“She remembers you, I’d say you got another chance with that one,” he grinned. “There’s company if you need it.”

The man known as Anderson grunted. She wasn’t his usual elegant type, but evidently was the new self’s. Her long blonde hair was artfully tousled, and her makeup was seductive. She sent him another smouldering look as she leaned over, giving him a glimpse of what lay underneath her white shirt when she picked up his glass. He took her to the apartment that night, as she seemed to expect, and woke up the next day breathing in her cheap perfume.

That day was easier, and the day after that was easier still. He learnt more than he ever wanted to know about his new profession and began to incorporate it consciously into his thoughts, bringing new ideas to his workmates. His new creativity was commented on, but only vaguely and in slight awe.

Every day he felt his old self being subsumed into this new self.

A few months later, he was tired of it. The last day had been a day of tedious nothingness. There was nothing more to do, nothing more to learn. He had assimilated the new knowledge, and was eager to find more ways to use his considerable talents in the field. But his current lifestyle restricted him in his movements, his direction.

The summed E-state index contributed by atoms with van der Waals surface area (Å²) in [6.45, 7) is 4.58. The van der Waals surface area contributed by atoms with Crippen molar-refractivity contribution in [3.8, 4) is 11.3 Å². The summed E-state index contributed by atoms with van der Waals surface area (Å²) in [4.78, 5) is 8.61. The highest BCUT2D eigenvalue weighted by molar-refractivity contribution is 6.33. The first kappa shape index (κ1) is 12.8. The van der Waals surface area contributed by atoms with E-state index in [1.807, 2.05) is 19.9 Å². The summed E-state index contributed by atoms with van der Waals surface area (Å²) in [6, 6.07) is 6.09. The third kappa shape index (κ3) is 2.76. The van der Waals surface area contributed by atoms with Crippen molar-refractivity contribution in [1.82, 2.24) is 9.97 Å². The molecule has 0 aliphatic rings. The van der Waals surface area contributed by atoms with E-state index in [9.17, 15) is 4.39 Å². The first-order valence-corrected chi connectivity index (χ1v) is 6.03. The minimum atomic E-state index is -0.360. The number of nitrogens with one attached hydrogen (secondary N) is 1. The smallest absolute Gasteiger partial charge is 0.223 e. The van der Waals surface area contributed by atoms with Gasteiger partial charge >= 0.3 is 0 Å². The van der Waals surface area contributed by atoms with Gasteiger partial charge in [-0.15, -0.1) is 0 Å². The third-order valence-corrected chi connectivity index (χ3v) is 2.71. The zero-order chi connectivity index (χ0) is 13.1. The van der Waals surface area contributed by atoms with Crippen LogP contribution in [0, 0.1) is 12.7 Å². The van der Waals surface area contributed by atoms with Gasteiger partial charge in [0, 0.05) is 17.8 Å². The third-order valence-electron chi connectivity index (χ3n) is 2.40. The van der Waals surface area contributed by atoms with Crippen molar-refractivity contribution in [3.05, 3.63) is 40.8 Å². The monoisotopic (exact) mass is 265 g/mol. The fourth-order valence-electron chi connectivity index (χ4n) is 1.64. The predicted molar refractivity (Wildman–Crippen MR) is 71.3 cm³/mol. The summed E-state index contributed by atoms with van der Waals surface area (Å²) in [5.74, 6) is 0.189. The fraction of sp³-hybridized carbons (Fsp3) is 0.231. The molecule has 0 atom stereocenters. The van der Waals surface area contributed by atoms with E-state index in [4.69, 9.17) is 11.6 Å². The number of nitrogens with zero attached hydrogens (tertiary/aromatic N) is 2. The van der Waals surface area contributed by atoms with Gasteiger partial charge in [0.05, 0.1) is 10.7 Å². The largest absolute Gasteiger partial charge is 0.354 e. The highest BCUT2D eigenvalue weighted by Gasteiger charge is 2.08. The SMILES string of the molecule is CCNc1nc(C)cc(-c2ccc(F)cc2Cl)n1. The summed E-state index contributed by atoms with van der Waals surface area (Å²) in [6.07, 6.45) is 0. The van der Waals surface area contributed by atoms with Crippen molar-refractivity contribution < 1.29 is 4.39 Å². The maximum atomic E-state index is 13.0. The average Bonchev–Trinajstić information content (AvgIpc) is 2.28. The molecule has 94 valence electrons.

He wondered if his restlessness was due to the fact that he knew it was time to move onto the next one.

He thought he was content with his life before. But content hadn’t been enough. He had wanted a family, to settle down, but these thoughts surfaced less and less. They were part of his old self, and his new self was content with the existence. Or had been. He no longer knew. The excitement and danger was intense, and his loneliness and bachelor’s existence was part of it. His promise to himself that this would be the last one was a mockery, a distant reminder of his old values and morals. But he wanted more of the intense highs that came from living the other’s life, except the highs no longer came with the tasks he was set within the building resembling a dark tower.

One day he was jolted awake by a sharp twisting in his gut. He knew what it meant. It was time to move on.